Voices From The Field
~Kathryn Harnish, Advocate, Elder Abuse Institute of Maine
“The essence of a human being is resistant to the passage of time.”
~Gabriel Garcia Marquez
Several weeks ago, my fellow advocates and I spent time reflecting on a question posed in a team meeting:
What would you want other people - EAIME supporters, legislators, community partners, and so on - to know about your work?
The ensuing discussion was fascinating. Even as we are each engaged daily with older adults who have experienced abuse or neglect, having the time to step back, consider, and share our thoughts was both empowering and enlightening. To a person, we realized that we have essential voices as activists, voices that we must exercise on behalf of the people with whom we engage.
And so my colleagues have taken time, once again, to reflect on what they want the world to know about our work and, as importantly, the people with whom we work. I’m grateful that they’ve allowed me to share their voices with you here.
“You’re in the driver’s seat…”
With regard to our work, advocates emphasized the importance of keeping the client at the center of everything we do. One advocate begins relationships with clients with a metaphor: “We’re going on a journey together. You’re in the driver’s seat, and my job as an advocate is to work with you to build connections and sustainable support necessary to reach your desired destination.” We engage with our clients with an understanding that they are the experts in their lives, that they have spent a lifetime identifying what they value and acting on what is important to them, that they should – and can – continue to determine the course of their journey. One advocate describes this so eloquently: “Our clients are human beings with a past, present, and future…and should be seen and heard as such. Just as we all desire, our clients deserve the right to make choices that are respected and upheld.”
That sounds like common sense, but can be pretty uncommon in practice. And to be fair, we all have moments when we have concern about a client’s choices, when we have to work hard to restrain ourselves from grabbing hold of the steering wheel, so to speak. But, as advocates, we all come back to that client-centered touchstone, to the essential right of all people to exercise their autonomy. Advocates noted that this commitment to our client’s self-determination can cause friction with other concerned parties, making it critical to clearly explain both our role and program’s philosophical approach at the outset.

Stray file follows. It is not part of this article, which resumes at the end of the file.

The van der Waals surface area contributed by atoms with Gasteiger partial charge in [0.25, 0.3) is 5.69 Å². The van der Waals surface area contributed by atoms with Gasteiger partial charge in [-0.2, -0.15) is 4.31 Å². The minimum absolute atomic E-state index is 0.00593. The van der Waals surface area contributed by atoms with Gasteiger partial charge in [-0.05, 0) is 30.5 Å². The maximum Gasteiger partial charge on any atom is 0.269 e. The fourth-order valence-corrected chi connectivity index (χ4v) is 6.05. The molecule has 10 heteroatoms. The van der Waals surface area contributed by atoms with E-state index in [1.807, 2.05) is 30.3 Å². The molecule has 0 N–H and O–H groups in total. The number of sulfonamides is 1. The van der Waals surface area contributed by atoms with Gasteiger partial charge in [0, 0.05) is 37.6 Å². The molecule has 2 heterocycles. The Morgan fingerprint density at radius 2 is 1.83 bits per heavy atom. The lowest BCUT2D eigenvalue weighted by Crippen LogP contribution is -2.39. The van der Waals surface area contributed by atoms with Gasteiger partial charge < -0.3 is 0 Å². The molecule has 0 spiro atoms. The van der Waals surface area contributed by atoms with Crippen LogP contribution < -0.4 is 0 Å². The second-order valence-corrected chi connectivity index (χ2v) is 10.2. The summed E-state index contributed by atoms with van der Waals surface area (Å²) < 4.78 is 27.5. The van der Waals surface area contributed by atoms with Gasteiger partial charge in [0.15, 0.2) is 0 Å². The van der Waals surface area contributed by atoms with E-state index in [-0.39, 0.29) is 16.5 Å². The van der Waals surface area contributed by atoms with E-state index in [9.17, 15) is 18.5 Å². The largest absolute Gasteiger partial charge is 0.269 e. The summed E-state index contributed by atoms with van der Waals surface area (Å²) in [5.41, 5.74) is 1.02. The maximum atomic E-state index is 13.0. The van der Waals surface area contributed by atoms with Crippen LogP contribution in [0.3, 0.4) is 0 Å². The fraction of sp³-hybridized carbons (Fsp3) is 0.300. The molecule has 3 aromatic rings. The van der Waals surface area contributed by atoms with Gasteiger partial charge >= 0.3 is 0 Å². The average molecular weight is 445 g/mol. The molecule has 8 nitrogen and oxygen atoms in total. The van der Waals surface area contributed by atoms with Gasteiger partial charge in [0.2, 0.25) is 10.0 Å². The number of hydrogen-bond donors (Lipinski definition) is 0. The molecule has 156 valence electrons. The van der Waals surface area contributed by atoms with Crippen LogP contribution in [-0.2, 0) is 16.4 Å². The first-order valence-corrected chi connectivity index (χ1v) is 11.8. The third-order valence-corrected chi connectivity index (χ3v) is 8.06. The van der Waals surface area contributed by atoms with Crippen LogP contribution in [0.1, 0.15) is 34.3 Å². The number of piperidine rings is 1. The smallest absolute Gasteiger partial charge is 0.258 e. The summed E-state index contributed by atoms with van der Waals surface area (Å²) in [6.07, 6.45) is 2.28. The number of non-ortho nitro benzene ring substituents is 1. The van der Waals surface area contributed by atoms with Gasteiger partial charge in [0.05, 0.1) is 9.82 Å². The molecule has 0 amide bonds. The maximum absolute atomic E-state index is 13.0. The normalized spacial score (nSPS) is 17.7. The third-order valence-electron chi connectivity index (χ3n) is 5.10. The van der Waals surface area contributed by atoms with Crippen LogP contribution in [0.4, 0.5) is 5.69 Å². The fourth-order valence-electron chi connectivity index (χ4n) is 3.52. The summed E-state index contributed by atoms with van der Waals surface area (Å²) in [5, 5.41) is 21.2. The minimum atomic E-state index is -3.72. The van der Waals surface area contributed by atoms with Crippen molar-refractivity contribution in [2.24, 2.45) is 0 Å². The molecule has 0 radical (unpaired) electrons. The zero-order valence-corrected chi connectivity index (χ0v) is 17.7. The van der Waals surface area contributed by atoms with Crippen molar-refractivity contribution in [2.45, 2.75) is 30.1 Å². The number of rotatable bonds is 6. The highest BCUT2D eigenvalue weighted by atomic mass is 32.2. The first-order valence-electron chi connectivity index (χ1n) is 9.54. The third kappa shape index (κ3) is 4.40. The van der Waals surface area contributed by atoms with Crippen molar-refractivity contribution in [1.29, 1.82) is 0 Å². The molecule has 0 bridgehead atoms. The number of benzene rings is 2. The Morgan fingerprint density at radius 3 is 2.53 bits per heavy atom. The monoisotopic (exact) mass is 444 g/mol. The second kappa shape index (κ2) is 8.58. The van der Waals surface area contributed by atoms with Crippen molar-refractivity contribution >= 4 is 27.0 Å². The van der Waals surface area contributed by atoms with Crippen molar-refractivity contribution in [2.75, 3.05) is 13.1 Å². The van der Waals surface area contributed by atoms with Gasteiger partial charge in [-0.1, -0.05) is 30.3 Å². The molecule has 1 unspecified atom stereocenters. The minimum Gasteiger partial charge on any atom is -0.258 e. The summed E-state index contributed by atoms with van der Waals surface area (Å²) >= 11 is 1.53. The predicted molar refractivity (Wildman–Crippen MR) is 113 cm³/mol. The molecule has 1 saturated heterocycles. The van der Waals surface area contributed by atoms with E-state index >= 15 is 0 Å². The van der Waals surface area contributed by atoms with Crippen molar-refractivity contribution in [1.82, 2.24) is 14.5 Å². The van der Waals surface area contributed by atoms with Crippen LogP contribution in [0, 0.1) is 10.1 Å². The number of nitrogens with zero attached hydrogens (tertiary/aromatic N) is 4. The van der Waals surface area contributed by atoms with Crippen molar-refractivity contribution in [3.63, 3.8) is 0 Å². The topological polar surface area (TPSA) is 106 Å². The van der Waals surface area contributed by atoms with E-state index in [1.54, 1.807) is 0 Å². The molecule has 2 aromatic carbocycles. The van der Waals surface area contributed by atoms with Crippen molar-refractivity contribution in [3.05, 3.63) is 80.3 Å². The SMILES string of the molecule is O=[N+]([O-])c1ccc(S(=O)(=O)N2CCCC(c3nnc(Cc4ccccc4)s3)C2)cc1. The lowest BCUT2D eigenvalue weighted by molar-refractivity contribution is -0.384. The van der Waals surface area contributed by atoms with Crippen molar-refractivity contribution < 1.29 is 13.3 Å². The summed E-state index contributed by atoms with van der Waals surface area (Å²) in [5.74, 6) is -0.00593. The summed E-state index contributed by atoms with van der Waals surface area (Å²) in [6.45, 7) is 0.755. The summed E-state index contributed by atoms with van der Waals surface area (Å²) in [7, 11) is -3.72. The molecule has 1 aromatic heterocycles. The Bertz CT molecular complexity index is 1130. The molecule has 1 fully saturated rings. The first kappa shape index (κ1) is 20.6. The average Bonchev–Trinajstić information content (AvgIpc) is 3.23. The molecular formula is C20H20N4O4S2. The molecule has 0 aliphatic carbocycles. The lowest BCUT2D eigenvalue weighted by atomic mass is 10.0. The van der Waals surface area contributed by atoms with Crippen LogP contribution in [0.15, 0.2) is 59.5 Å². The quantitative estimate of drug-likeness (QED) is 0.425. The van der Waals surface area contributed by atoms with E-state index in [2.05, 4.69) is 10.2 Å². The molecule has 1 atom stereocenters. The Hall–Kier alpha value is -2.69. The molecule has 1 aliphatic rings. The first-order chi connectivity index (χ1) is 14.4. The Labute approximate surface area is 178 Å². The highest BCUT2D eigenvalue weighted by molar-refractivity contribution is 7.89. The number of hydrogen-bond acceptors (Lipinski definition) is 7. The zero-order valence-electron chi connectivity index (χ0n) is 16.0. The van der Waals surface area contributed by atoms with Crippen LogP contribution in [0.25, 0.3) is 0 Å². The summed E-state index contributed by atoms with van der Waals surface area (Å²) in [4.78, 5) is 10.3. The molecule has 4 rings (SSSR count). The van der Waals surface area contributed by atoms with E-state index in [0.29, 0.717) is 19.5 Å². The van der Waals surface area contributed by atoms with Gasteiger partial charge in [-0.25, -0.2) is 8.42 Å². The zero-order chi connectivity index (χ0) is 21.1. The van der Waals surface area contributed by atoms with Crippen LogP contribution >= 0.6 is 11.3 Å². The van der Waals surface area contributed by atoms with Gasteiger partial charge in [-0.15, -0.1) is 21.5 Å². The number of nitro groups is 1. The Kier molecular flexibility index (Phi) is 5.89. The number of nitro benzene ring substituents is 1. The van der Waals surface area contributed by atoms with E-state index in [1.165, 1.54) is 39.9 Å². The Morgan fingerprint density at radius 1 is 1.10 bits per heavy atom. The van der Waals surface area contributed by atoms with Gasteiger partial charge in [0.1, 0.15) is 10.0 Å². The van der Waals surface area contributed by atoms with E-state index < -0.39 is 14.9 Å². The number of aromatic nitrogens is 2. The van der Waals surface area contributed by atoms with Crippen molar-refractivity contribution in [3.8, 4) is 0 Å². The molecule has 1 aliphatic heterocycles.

“Trust is a privilege that we earn…”
We could not do our work without the time and patience necessary to build strong relationships with clients and concerned others – that’s one of the things that’s unique about the Elder Service Connections program. One advocate explains, “It’s a privilege to be included in the intimate details of our clients’ lives.” But it is a privilege that we earn, by coming to our engagements with humility and compassion, by building mutual trust and respect, by just reliably showing up for our clients. As we listen to our clients’ stories, it’s easy to understand why trust takes time to build. What we hear is often heartbreaking – stories of lifelong trauma and loss. One colleague notes, “In many cases, the issues being identified as abuse or neglect are the result of a breakdown in systems and relationships over many years, rather than an acute event.” No wonder that it can be challenging to foster a sense of safety and trust, given the history of being hurt, marginalized, disenfranchised, or otherwise let down by families, communities, and systems.
“Systems care more about systems than human beings…”
The systems with which older adults engage are “complex, fragmented, understaffed, confusing, and difficult to access” – even those that primarily serve and support older individuals, and even when an advocate with knowledge of those systems helps to navigate them. One advocate explains: “There are many unwritten rules and unknown terms that providers may expect clients to know and follow without ever taking the time to explain things in a way that makes sense to older adults, their family members, or concerned others.” As a result, clients are “shamed and blamed” with labels like “non-compliant” or “difficult”, simply because they don’t understand how to access help when it is needed.
But what if we reframe this, as one colleague suggests, and instead think about how our systems are “non-compliant” and “difficult” for older adults? Why do we expect people to conform to systems, rather than building systems to conform to people (of all ages!) and their needs?